Information about this center is no longer updated. This data was last updated on 24 September 2018.Phone: 508-879-3800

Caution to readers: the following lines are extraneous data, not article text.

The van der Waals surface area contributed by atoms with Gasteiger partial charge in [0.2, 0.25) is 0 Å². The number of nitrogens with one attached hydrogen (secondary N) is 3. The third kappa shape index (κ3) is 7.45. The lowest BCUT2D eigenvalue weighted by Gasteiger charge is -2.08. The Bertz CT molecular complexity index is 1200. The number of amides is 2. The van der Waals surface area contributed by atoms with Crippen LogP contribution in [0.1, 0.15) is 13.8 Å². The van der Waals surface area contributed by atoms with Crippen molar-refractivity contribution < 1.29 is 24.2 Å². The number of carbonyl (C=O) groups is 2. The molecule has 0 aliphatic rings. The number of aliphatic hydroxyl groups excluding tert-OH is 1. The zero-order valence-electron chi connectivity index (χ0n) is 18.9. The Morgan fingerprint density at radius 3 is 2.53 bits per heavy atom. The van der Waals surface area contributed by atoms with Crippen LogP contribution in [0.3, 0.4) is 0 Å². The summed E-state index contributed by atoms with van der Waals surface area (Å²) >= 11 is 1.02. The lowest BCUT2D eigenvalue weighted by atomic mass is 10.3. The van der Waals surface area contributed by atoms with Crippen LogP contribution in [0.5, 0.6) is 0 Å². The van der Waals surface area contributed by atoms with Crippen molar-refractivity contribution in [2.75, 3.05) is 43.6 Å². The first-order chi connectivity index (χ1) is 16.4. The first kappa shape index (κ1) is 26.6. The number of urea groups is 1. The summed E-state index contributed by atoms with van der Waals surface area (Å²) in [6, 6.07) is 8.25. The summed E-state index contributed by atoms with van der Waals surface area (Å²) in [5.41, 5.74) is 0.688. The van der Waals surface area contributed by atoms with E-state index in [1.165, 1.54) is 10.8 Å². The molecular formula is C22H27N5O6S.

History The Islamic Society of Framingham is a non-profit organization that maintains the Islamic Center of Framingham. The early members of the mosque began meeting in 1999 at a condominium in Framingham and started their fundraising efforts to purchase a building. Initially, the community leased a space (which was previously a Friendly’s ice cream parlor) on South Street for a monthly rent of $800. Later, a small but dedicated group of members raised enough money to purchase and renovate the building. Demographics The community is mostly comprised of Southeast-Asian and Sunni Muslims from India, Pakistan, and Bangladesh. The mosque now serves close to 80 families and over 100 members. Description The mosque’s building is a small and simple brick house on the corner of South Street. It maintains one level that is occupied by the men and women’s prayer spaces. This level is also used for the Al-Falaah Sunday school students. Activities and Schedule The mosque provides several services for the community: an Islamic school for children, weekly Jumma services, and numerous assistance programs for local neighbors. Al-Falaah, the Islamic school, holds over 30 students who study the Arabic alphabet and phonetics, Qur’anic recitation and memorization, and hadith (oral traditions of the life and deeds of the Prophet Muhammad). Jum’ah or Friday prayers receive close to 70 male members. The mosque provides several other social services by collecting funds from members for humanitarian organizations and also provides lunches for disenfranchised individuals in the area. Additionally, the mosque has several youth groups that provide recreational activities and social service projects for children. Outreach Though the mosque does not have any permanent relationships with community organizations, its members have met with congregations of Unitarian churches in Westborough to learn about one another’s faith. Community members and neighbors have also stopped by the mosque to ask questions about Islam and the mosque.